I am working on a custom build, where I will be using 2 speedlights attached to each side of the camera to take closeup shots (1-2m away from the subject). For the photos, I will be using a 28mm fixed lens (77-degree FOV) with an f/8 maybe f/11 aperture setting. The speedlights needs to be bright enough to overpower the sun and ambient light during a sunny day, and make the pic look like it's only lit by the flash.

I am looking for recommendations for lightweight, portable, relatively-cheap speedlights that are bright enough at a short distance. Please note that I do not care about most features that come in a speedlight, and I will be dismantling most of it anyway and triggering it via an Arduino. I just need it to be bright and triggerable.

I don't care about most flash features, the subject distance is fixed, and all unnecessary parts will be removed. The Speedlight will be triggered using an Arduino.

I appreciate your recommendations.

EDIT Hey, gonna leave this thread open as I experiment with a few light sources. Thank you all for the recommendations.


The "Brightness" of a flash is characterized by its guide number. The higher the number the brighter.

If you are looking at the usual camera-mounted "Cobra" flash, keep in mind that many have a mobile reflector to adjust the width of the beam, a narrower beam yielding a higher GN. The beam width is given in mm, and is the focal length of a lens with a similar field of view on a full-frame camera, so you are looking for the flash with the best GN for the same given field of view/focal length.

You get a better GN with studio flashes but the ones that work on batteries are neither cheap nor lightweight.

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I like the old Regula Variant 740 flashes (from the 90s or earlier, using 4×AA batteries and working fine with 1.2V NiMH rechargeables). The 740-2MFD has a trigger voltage below 12V. The 740CTX I have measured with something like 180V or so, so unless you do a proper separation circuit, it's probably to be avoided.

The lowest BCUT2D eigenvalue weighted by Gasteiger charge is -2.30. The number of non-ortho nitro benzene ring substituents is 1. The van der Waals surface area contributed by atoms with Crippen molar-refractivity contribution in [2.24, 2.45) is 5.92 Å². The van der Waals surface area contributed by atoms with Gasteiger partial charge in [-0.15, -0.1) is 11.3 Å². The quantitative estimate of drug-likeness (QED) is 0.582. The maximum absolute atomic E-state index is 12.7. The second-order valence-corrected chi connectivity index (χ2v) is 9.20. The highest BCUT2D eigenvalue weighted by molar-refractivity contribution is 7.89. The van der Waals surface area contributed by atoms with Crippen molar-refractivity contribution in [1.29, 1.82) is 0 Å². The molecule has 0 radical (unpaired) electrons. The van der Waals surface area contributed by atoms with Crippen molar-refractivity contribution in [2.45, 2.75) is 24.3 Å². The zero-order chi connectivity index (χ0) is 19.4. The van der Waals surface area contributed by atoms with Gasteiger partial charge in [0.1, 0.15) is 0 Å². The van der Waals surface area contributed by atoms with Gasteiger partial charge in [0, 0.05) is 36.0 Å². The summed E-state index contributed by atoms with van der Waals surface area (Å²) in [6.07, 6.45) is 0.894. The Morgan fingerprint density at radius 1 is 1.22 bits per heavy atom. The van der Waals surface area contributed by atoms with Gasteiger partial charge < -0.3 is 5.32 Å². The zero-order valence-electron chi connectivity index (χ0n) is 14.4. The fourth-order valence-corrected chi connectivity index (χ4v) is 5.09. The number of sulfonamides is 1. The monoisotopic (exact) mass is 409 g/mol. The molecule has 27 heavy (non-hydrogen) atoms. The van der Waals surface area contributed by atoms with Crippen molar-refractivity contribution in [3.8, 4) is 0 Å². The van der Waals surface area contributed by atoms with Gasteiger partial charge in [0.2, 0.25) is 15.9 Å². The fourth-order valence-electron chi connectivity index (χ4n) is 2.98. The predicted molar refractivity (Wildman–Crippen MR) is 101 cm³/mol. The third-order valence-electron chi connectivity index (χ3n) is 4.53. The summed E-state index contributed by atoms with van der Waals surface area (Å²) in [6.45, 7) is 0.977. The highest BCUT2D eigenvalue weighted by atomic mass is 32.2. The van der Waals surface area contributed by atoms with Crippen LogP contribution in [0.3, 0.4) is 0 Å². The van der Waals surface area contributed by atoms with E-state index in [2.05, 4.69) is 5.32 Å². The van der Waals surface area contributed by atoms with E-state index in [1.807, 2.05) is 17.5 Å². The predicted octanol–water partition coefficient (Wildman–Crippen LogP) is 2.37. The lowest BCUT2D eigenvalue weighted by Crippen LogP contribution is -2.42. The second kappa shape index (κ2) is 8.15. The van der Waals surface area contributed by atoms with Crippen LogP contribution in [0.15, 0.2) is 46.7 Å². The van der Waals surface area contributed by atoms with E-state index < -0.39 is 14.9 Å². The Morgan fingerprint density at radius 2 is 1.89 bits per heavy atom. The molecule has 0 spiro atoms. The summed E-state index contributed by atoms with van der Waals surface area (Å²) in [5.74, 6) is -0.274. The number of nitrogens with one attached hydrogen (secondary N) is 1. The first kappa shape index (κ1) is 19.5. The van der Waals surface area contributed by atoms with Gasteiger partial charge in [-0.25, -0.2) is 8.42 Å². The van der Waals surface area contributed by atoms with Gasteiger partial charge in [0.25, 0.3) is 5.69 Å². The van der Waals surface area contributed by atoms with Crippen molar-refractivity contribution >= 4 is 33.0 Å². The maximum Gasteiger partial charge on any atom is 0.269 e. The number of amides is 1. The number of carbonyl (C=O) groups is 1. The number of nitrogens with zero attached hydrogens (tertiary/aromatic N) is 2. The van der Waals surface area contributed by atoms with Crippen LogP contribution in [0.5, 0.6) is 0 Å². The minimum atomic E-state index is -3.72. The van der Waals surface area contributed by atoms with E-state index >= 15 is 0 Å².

It has the typical "cobra head" form factor and a guide number of 40m at ISO100. The 740-2MFD allows 5 manual settings from P/1 to P/16. Most importantly, however, for the sake of drowning out the sun is that it is specified to be 1/1000s at P/1. Many more modern flashes are 1/200s at full power, making it much harder to drown out the sun because of the longer exposure needed.

Making best use of such short flashes assumes that your camera offers electronic shutter and consequently arbitrary flash sync speed.

Downsides are that its specified for f=35mm equivalent FOV. There is an optional wide angle attachment available with light scattering panes for f=28mm (-1EV) and f=24mm (-2EV). However, acquiring extra bits like that means extra hunting for old equipment: most offers don't include attachments. But you'll find yourself in the same predicament regarding almost any old flash without a zoom head. Of course a more efficient remedy for a fixed contraption like the one you are planning is just to move the flashes backwards until they cover the area you want.

Metz 40MZ-1 and 40MZ-3 are nice in that you have 25 manual settings (P/1 to P/256 in EV/3 steps). They zoom down to 24mm. While their guide number of 40 is specified for f=50mm, at f=24mm (the lowest of their zoom ranges) I think they are even stronger than the Regula with 24mm attachment. However, they are specified with 1/200s at P/1. 40MZ-2 will also zoom to f=24mm. Unlike its cousins 40MZ-1 and 40MZ-3, it only zooms up to f=70mm instead of f=100mm, and it does not have a distributor panel built-in that you can manually engage for f=20mm.

I usually use an additional reflector (probably taking 3EV all in all) for closeup photography with my Regula, and 1/2000s of exposure at F16 and ISO160. That does still drown out natural light sources pretty well. Most of the time, the flash operates at P/8.

However, that is at a shorter distance than what you are planning to use (maybe 20cm from the reflector?). Drowning out the sun

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